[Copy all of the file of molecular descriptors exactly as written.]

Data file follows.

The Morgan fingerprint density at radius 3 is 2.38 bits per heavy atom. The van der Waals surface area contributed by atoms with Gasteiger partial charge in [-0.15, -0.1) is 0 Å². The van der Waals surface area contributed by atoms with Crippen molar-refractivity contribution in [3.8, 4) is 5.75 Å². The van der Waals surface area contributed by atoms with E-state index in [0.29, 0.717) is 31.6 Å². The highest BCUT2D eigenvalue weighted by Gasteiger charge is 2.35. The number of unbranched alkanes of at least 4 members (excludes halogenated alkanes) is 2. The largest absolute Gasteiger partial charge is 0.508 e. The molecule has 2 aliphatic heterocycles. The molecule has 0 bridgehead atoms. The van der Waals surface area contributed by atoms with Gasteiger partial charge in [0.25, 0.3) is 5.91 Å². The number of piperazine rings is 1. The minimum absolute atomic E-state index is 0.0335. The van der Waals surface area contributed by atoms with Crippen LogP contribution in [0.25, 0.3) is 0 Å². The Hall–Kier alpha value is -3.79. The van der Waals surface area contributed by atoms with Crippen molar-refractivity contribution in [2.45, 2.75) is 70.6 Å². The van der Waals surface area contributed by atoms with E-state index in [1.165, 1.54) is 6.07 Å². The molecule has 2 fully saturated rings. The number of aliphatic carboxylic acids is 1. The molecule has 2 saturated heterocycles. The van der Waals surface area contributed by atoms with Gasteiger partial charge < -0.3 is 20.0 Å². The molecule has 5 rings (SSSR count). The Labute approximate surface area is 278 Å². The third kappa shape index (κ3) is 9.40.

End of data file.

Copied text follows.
The Morgan fingerprint density at radius 3 is 2.38 bits per heavy atom. The van der Waals surface area contributed by atoms with Gasteiger partial charge in [-0.15, -0.1) is 0 Å². The van der Waals surface area contributed by atoms with Crippen molar-refractivity contribution in [3.8, 4) is 5.75 Å². The van der Waals surface area contributed by atoms with E-state index in [0.29, 0.717) is 31.6 Å². The highest BCUT2D eigenvalue weighted by Gasteiger charge is 2.35. The number of unbranched alkanes of at least 4 members (excludes halogenated alkanes) is 2. The largest absolute Gasteiger partial charge is 0.508 e. The molecule has 2 aliphatic heterocycles. The molecule has 0 bridgehead atoms. The van der Waals surface area contributed by atoms with Gasteiger partial charge in [0.25, 0.3) is 5.91 Å². The number of piperazine rings is 1. The minimum absolute atomic E-state index is 0.0335. The van der Waals surface area contributed by atoms with Crippen LogP contribution in [0.25, 0.3) is 0 Å². The Hall–Kier alpha value is -3.79. The van der Waals surface area contributed by atoms with Crippen molar-refractivity contribution in [2.45, 2.75) is 70.6 Å². The van der Waals surface area contributed by atoms with E-state index in [1.165, 1.54) is 6.07 Å². The molecule has 2 fully saturated rings. The number of aliphatic carboxylic acids is 1. The molecule has 2 saturated heterocycles. The van der Waals surface area contributed by atoms with Gasteiger partial charge < -0.3 is 20.0 Å². The molecule has 5 rings (SSSR count). The Labute approximate surface area is 278 Å². The third kappa shape index (κ3) is 9.40.